Good Morning, Vietnam (1987)
Good Morning, Vietnam (1987)

Genre: Dramatic Comedy Running Time: 2 hrs. 1 min.

Release Date: December 23rd, 1987 MPAA Rating: R

Director: Barry Levinson Actors: Robin Williams, Forest Whitaker, Tung Thanh Tran, Chintara Sukapatana, Bruno Kirby, Robert Wuhl, J.T. Walsh, Noble Willingham




‘m on your frequency!” It’s 1965 in Saigon when U.S. Air Force airman Adrian Cronauer (Robin Williams) arrives, greeted by Private First Class Edward Garlick (Forest Whitaker), who will serve as an assistant to the newcomer. The current announcer on AFRS (Radio Saigon) is extremely boring – though informative – which prompts General Taylor (Noble Willingham) to recruit Cronauer to brighten the mood on the base, as the DJ’s former show in Crete was absolutely gut-busting. A very important meeting with the top brass proves daunting, as immediate supervisor Lieutenant Steven Hauk (Bruno Kirby) thinks of himself as quite the comedian, while Sergeant Major Dickerson (J.T. Walsh) is unapologetically severe.

The next morning, however, Adrian instantly proves himself, opening with his signature phrase, “Good morning, Vietnam!” at 6:00 AM sharp, before transitioning into a loud, over-the-top spiel of jokes, impersonations, and rock ‘n’ roll music, which is definitely not part of normal programming. But with an increase to 125,000 men moving into the area (and that’s just the start), this outrageous, hysterical radio host is just what the troops need to heighten morale. Hauk isn’t exactly impressed with the performance, partly because it encroaches on his personal sense of being the resident humorist, but mostly because it’s offensive to his delicate impression of military propriety.

From his very first line of dialogue, Robin Williams plays Robin Williams, upping the volume, morphing his rubbery face into wild expressions, and engaging in rapid-fire deliveries full of sketchy gibes. While not wisecracking during every scene, his character attempts to woo a girl, Trinh (Chintara Sukapatana), by firstly befriending her brother Tuan (Tung Thanh Tran). But he’s at his best when he’s unfurling a never-ending slew of puns and sarcasm, especially when it’s aimed at authority figures and the increasing morbidity of the situation in southeast Asia. “You talk, I think, very much.”

Director Barry Levinson, working from a script by Mitch Markowitz, gives Williams the freedom to shape his role into the comic’s quintessential theatrical performance (up to this point in time), utilizing his typical accents and mannerisms and improvisations (it is, expectedly, a stretch from the real-life disc jockey and his career, on which this film is loosely based). But to give additional substance to a story that could have been designed as a mere series of vignettes (akin to Levinson’s “Diner”), subplots involving racism, cultural roadblocks, acts of terrorism, and the uncomfortable escalation of military forces edge their way into the picture. Employing a tried-and-true formula, irreverent humor plays better when set against a backdrop of realism (and politics and opposing perspectives of the American presence in Vietnam). And, of course, additional conflicts arise from the men in charge, who wish to shut down Adrian’s unconventional yet highly popular show.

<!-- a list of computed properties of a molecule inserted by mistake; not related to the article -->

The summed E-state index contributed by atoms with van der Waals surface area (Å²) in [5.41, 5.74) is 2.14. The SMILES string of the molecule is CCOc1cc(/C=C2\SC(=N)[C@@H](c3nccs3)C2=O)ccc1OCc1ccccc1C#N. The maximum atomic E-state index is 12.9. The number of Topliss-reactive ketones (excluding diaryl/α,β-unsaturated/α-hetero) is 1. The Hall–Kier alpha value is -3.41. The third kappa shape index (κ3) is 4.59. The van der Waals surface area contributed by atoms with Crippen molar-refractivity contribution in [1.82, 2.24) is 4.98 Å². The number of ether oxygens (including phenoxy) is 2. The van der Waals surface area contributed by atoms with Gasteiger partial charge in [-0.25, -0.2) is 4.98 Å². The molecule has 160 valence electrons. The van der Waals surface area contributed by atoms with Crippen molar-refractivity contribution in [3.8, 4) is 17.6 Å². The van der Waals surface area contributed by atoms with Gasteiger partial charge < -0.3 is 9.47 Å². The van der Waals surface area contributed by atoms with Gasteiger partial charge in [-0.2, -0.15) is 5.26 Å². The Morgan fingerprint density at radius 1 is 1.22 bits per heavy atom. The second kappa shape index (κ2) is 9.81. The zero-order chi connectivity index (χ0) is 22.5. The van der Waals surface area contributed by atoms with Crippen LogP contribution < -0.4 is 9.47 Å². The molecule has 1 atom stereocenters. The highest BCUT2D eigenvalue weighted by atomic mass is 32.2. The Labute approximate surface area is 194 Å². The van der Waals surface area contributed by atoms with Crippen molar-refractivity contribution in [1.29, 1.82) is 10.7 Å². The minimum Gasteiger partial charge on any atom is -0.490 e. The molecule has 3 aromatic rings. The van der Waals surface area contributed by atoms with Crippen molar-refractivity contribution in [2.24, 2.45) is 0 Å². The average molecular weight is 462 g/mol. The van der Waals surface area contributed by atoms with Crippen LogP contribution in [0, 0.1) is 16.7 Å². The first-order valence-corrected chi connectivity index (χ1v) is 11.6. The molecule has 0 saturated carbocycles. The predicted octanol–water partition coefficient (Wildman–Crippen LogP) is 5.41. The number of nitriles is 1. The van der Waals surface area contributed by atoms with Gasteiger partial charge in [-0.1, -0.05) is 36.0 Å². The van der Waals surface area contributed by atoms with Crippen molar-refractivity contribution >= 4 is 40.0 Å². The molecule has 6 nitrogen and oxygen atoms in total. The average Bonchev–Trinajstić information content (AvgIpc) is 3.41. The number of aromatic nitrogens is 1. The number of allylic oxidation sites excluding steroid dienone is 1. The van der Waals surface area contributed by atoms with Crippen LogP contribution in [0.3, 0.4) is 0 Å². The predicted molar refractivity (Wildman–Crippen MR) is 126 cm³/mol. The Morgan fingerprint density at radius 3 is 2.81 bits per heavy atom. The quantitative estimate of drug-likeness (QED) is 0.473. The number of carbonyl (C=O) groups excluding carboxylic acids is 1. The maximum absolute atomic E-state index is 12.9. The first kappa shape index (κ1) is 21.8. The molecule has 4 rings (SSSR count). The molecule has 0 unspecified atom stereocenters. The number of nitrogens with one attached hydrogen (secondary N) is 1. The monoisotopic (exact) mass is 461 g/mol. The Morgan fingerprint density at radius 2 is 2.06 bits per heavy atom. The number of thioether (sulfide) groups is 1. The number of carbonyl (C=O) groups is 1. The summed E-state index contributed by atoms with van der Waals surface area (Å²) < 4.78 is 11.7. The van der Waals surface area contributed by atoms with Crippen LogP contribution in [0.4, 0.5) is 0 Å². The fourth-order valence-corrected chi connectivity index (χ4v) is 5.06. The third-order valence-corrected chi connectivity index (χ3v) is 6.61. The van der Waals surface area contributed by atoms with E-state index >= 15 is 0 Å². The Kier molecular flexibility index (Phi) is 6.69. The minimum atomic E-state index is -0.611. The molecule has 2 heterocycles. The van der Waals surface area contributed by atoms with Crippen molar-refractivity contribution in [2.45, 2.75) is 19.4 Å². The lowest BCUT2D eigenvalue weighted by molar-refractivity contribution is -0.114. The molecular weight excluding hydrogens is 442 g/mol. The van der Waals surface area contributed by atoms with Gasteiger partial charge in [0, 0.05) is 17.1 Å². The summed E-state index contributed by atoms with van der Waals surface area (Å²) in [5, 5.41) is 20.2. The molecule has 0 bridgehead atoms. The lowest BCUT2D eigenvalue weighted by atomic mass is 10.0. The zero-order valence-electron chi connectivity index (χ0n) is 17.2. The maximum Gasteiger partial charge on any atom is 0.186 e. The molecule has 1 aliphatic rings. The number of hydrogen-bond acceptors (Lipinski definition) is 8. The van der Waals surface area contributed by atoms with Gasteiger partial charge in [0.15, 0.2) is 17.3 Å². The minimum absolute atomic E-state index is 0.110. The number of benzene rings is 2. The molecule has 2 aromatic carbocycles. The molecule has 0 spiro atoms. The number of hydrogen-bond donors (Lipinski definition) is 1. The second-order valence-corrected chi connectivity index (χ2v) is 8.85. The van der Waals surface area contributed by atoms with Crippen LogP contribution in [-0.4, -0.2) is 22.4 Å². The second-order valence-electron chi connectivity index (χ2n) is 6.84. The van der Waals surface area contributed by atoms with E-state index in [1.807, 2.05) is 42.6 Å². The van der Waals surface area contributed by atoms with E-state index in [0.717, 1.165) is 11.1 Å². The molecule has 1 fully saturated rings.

Not wishing to ignore the increasing tensions around G.I. occupation and the onset of a full-blown war, the plot grows steadily darker, contrasting the chipper start but giving the production a depth that would see an astonishingly successful critical and financial run – and its star win a Golden Globe (and an Oscar nod). In one of the most artistic sequences, Louis Armstrong croons “What a Wonderful World” against a montage of death, destruction, and violence, segueing to heavier Vietcong incursions and weightier drama to sharply balance the laughs. Nevertheless, Williams is a one-man army, easily carrying the film with his larger-than-life personality and ceaseless energy; no level of graveness (which lends to a poignant conclusion) can dampen the master comedian’s effervescence and wit.

– Mike Massie

  • 7/10